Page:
What It Will Take for Barack Obama to Become the Next FDR

Obama needs to do one other thing, however, that will make his task much easier. He must champion reform of the Senate. The current combination of filibuster and hold rules limits effective legislative reform, and it makes it difficult for Obama to staff federal agencies -- like the new consumer protection agency and the Federal Reserve -- with experts who will promote his policies. It also prevents him from stocking the courts with new judges who agree with his constitutional values. As Reagan well understood, no transformation in political regimes is complete without a transformation of the executive branch, the independent administrative agencies, and the judiciary.

Democrats have little to gain from sticking with the existing Senate rules. If Mitt Romney wins and his party retakes the Senate, the Republicans will have few scruples about changing the rules of the game to promote their policies. McConnell has no intention of allowing current Majority Leader Harry Reid to do to him what he did to Harry Reid. Because some kind of Senate reform is inevitable, it is rational for the Democrats to benefit from it first, while they can.

Of course, if they retain control of the House in the 2012 election, Republicans have one last card to play: impeachment. Republicans have been trying their best to find a damaging scandal during Obama's first term, so far with little success. But the longer a presidency lasts, the greater the chances are that something will turn up, especially in a president's second term. And if a scandal takes off, Republicans can try to impeach Obama. Scandal and impeachment are serious dangers for preemptive presidents, whose legitimacy is usually already under siege. It is worth noting that of the three presidents who have either been impeached (Andrew Johnson, Clinton) or resigned under threat of impeachment (Nixon), all three were preemptive presidents (Johnson, a war Democrat, became president following Lincoln's assassination and quickly got caught up in a power struggle with a Republican Congress).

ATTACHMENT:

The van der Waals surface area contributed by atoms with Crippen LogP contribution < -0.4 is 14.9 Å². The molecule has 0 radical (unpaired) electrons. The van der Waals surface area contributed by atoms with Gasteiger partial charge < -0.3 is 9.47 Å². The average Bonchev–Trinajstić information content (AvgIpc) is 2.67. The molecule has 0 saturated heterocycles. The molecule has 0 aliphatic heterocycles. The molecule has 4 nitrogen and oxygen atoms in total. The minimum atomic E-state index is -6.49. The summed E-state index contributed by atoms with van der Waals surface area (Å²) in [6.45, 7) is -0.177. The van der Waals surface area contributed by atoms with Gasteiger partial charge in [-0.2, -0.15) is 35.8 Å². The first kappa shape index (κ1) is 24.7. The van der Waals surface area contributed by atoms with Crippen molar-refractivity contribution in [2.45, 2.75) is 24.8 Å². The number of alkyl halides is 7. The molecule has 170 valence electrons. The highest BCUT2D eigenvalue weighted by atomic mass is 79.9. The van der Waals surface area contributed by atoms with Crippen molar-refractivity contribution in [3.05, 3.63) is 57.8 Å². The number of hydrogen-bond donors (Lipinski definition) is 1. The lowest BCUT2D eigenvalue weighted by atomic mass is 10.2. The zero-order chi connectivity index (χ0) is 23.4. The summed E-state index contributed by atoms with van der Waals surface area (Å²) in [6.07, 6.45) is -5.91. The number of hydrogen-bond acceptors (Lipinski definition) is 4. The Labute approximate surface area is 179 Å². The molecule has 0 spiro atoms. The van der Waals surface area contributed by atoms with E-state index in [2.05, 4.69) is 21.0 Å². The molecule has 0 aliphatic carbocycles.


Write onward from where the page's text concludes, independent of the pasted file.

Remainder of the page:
Finally, if Obama wants to make his influence lasting, he must work to create an economy prosperous enough to help ensure that a Democrat follows him in 2016. Preemptive presidents usually aren't succeeded by members of their own party, but reconstructive presidents often are. If another Democrat -- say, Hillary Clinton -- takes the oath of office in January 2017, that will be the strongest indication that, at least for the Democrats, it is morning in America. The Age of Reagan will be over, and the Age of Obama will have begun.

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Jack M. Balkin is the Knight Professor of Constitutional Law and the First Amendment at Yale Law School, and the founder and director of Yale's Information Society Project.

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